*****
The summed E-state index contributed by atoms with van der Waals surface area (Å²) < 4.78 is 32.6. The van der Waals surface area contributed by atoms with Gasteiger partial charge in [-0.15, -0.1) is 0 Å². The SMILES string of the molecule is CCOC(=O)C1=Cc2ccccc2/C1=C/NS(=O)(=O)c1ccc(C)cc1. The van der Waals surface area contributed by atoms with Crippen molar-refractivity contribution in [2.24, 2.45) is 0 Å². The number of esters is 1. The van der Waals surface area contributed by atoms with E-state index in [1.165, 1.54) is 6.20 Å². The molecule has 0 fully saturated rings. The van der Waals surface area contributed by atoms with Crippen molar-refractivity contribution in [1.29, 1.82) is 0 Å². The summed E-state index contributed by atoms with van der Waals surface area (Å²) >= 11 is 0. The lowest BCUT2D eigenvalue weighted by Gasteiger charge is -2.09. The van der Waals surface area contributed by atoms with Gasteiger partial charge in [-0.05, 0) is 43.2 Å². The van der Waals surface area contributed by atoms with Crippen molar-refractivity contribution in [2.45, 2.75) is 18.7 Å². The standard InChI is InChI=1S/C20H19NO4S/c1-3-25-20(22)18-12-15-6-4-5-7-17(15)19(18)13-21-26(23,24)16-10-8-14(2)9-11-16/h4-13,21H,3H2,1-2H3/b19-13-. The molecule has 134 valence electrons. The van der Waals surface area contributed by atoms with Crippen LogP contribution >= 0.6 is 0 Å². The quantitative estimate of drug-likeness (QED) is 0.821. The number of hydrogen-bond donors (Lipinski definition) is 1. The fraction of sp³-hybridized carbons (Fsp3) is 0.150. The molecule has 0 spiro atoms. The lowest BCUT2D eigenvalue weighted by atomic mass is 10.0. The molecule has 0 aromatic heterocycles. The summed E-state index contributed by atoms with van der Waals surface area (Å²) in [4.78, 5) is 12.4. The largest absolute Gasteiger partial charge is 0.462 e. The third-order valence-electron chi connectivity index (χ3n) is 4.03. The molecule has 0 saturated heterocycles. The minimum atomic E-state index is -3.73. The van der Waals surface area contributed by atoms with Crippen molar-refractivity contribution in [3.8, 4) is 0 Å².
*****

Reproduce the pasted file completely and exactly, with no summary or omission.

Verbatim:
The summed E-state index contributed by atoms with van der Waals surface area (Å²) < 4.78 is 32.6. The van der Waals surface area contributed by atoms with Gasteiger partial charge in [-0.15, -0.1) is 0 Å². The SMILES string of the molecule is CCOC(=O)C1=Cc2ccccc2/C1=C/NS(=O)(=O)c1ccc(C)cc1. The van der Waals surface area contributed by atoms with Crippen molar-refractivity contribution in [2.24, 2.45) is 0 Å². The number of esters is 1. The van der Waals surface area contributed by atoms with E-state index in [1.165, 1.54) is 6.20 Å². The molecule has 0 fully saturated rings. The van der Waals surface area contributed by atoms with Crippen molar-refractivity contribution in [1.29, 1.82) is 0 Å². The summed E-state index contributed by atoms with van der Waals surface area (Å²) >= 11 is 0. The lowest BCUT2D eigenvalue weighted by Gasteiger charge is -2.09. The van der Waals surface area contributed by atoms with Gasteiger partial charge in [-0.05, 0) is 43.2 Å². The van der Waals surface area contributed by atoms with Crippen molar-refractivity contribution in [2.45, 2.75) is 18.7 Å². The standard InChI is InChI=1S/C20H19NO4S/c1-3-25-20(22)18-12-15-6-4-5-7-17(15)19(18)13-21-26(23,24)16-10-8-14(2)9-11-16/h4-13,21H,3H2,1-2H3/b19-13-. The molecule has 134 valence electrons. The van der Waals surface area contributed by atoms with Crippen LogP contribution >= 0.6 is 0 Å². The quantitative estimate of drug-likeness (QED) is 0.821. The number of hydrogen-bond donors (Lipinski definition) is 1. The fraction of sp³-hybridized carbons (Fsp3) is 0.150. The molecule has 0 spiro atoms. The lowest BCUT2D eigenvalue weighted by atomic mass is 10.0. The molecule has 0 aromatic heterocycles. The summed E-state index contributed by atoms with van der Waals surface area (Å²) in [4.78, 5) is 12.4. The largest absolute Gasteiger partial charge is 0.462 e. The third-order valence-electron chi connectivity index (χ3n) is 4.03. The molecule has 0 saturated heterocycles. The minimum atomic E-state index is -3.73. The van der Waals surface area contributed by atoms with Crippen molar-refractivity contribution in [3.8, 4) is 0 Å².